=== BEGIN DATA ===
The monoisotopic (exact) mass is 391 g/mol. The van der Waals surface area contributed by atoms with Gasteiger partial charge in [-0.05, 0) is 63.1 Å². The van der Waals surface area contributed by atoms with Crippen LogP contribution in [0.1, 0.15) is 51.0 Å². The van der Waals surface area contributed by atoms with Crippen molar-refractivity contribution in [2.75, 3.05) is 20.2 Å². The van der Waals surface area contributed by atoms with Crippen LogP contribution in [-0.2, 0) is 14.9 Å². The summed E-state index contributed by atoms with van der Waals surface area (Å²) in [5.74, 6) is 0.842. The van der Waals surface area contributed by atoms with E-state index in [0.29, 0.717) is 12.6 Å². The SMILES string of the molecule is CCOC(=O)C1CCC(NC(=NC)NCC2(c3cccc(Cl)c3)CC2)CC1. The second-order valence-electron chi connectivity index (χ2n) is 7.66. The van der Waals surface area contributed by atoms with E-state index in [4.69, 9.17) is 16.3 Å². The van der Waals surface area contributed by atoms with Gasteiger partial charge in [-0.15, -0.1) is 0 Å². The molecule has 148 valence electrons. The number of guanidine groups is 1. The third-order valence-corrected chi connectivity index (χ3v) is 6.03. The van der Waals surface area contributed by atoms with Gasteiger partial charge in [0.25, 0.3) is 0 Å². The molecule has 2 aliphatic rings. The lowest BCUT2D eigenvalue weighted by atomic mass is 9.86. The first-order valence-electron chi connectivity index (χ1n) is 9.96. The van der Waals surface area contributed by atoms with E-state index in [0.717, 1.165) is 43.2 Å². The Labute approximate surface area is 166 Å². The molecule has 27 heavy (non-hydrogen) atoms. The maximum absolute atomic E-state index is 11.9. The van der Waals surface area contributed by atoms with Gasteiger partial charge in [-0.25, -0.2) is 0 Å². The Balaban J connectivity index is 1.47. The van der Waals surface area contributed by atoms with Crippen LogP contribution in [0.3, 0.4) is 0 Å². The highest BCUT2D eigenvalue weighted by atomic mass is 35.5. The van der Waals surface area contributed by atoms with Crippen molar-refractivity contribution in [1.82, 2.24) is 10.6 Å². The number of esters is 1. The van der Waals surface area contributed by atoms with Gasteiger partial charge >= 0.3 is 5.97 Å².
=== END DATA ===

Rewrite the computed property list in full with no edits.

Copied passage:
The monoisotopic (exact) mass is 391 g/mol. The van der Waals surface area contributed by atoms with Gasteiger partial charge in [-0.05, 0) is 63.1 Å². The van der Waals surface area contributed by atoms with Crippen LogP contribution in [0.1, 0.15) is 51.0 Å². The van der Waals surface area contributed by atoms with Crippen molar-refractivity contribution in [2.75, 3.05) is 20.2 Å². The van der Waals surface area contributed by atoms with Crippen LogP contribution in [-0.2, 0) is 14.9 Å². The summed E-state index contributed by atoms with van der Waals surface area (Å²) in [5.74, 6) is 0.842. The van der Waals surface area contributed by atoms with E-state index in [0.29, 0.717) is 12.6 Å². The SMILES string of the molecule is CCOC(=O)C1CCC(NC(=NC)NCC2(c3cccc(Cl)c3)CC2)CC1. The second-order valence-electron chi connectivity index (χ2n) is 7.66. The van der Waals surface area contributed by atoms with E-state index in [4.69, 9.17) is 16.3 Å². The van der Waals surface area contributed by atoms with Gasteiger partial charge in [-0.15, -0.1) is 0 Å². The molecule has 148 valence electrons. The number of guanidine groups is 1. The third-order valence-corrected chi connectivity index (χ3v) is 6.03. The van der Waals surface area contributed by atoms with Gasteiger partial charge in [0.25, 0.3) is 0 Å². The molecule has 2 aliphatic rings. The lowest BCUT2D eigenvalue weighted by atomic mass is 9.86. The first-order valence-electron chi connectivity index (χ1n) is 9.96. The van der Waals surface area contributed by atoms with E-state index in [0.717, 1.165) is 43.2 Å². The Labute approximate surface area is 166 Å². The molecule has 27 heavy (non-hydrogen) atoms. The maximum absolute atomic E-state index is 11.9. The van der Waals surface area contributed by atoms with Gasteiger partial charge in [-0.25, -0.2) is 0 Å². The Balaban J connectivity index is 1.47. The van der Waals surface area contributed by atoms with Crippen LogP contribution in [0.3, 0.4) is 0 Å². The highest BCUT2D eigenvalue weighted by atomic mass is 35.5. The van der Waals surface area contributed by atoms with Crippen molar-refractivity contribution in [1.82, 2.24) is 10.6 Å². The number of esters is 1. The van der Waals surface area contributed by atoms with Gasteiger partial charge >= 0.3 is 5.97 Å².